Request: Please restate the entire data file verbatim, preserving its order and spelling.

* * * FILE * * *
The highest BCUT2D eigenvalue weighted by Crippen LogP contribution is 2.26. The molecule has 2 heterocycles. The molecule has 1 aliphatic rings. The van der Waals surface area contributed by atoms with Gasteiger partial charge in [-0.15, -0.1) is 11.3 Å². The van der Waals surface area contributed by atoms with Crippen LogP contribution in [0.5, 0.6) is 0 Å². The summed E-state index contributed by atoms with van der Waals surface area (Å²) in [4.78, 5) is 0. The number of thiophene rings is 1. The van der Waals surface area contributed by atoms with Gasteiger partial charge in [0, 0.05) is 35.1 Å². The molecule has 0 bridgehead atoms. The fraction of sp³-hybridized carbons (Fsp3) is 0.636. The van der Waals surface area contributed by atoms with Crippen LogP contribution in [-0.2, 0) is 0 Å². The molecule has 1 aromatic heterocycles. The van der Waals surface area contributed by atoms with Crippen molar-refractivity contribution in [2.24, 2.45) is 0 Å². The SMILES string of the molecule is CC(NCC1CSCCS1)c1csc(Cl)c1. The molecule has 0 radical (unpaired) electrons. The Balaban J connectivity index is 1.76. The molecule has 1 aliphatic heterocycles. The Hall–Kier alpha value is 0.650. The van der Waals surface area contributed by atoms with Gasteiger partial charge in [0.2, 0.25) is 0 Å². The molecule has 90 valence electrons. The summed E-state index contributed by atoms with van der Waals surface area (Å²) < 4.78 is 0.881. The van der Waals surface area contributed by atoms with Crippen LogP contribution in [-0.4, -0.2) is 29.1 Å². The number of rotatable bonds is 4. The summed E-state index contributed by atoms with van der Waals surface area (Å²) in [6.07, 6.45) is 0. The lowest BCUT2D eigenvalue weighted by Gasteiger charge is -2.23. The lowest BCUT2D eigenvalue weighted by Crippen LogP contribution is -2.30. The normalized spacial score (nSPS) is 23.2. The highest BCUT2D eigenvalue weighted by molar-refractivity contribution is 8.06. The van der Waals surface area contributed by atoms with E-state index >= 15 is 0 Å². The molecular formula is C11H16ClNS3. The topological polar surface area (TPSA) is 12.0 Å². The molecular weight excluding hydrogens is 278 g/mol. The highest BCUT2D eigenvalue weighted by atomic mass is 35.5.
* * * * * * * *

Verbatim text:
The highest BCUT2D eigenvalue weighted by Crippen LogP contribution is 2.26. The molecule has 2 heterocycles. The molecule has 1 aliphatic rings. The van der Waals surface area contributed by atoms with Gasteiger partial charge in [-0.15, -0.1) is 11.3 Å². The van der Waals surface area contributed by atoms with Crippen LogP contribution in [0.5, 0.6) is 0 Å². The summed E-state index contributed by atoms with van der Waals surface area (Å²) in [4.78, 5) is 0. The number of thiophene rings is 1. The van der Waals surface area contributed by atoms with Gasteiger partial charge in [0, 0.05) is 35.1 Å². The molecule has 0 bridgehead atoms. The fraction of sp³-hybridized carbons (Fsp3) is 0.636. The van der Waals surface area contributed by atoms with Crippen LogP contribution in [-0.2, 0) is 0 Å². The molecule has 1 aromatic heterocycles. The van der Waals surface area contributed by atoms with Crippen molar-refractivity contribution in [2.24, 2.45) is 0 Å². The SMILES string of the molecule is CC(NCC1CSCCS1)c1csc(Cl)c1. The molecule has 0 radical (unpaired) electrons. The Balaban J connectivity index is 1.76. The molecule has 1 aliphatic heterocycles. The Hall–Kier alpha value is 0.650. The van der Waals surface area contributed by atoms with Gasteiger partial charge in [0.2, 0.25) is 0 Å². The molecule has 90 valence electrons. The summed E-state index contributed by atoms with van der Waals surface area (Å²) < 4.78 is 0.881. The van der Waals surface area contributed by atoms with Crippen LogP contribution in [-0.4, -0.2) is 29.1 Å². The number of rotatable bonds is 4. The summed E-state index contributed by atoms with van der Waals surface area (Å²) in [6.07, 6.45) is 0. The lowest BCUT2D eigenvalue weighted by Gasteiger charge is -2.23. The lowest BCUT2D eigenvalue weighted by Crippen LogP contribution is -2.30. The normalized spacial score (nSPS) is 23.2. The highest BCUT2D eigenvalue weighted by molar-refractivity contribution is 8.06. The van der Waals surface area contributed by atoms with E-state index >= 15 is 0 Å². The molecular formula is C11H16ClNS3. The topological polar surface area (TPSA) is 12.0 Å². The molecular weight excluding hydrogens is 278 g/mol. The highest BCUT2D eigenvalue weighted by atomic mass is 35.5.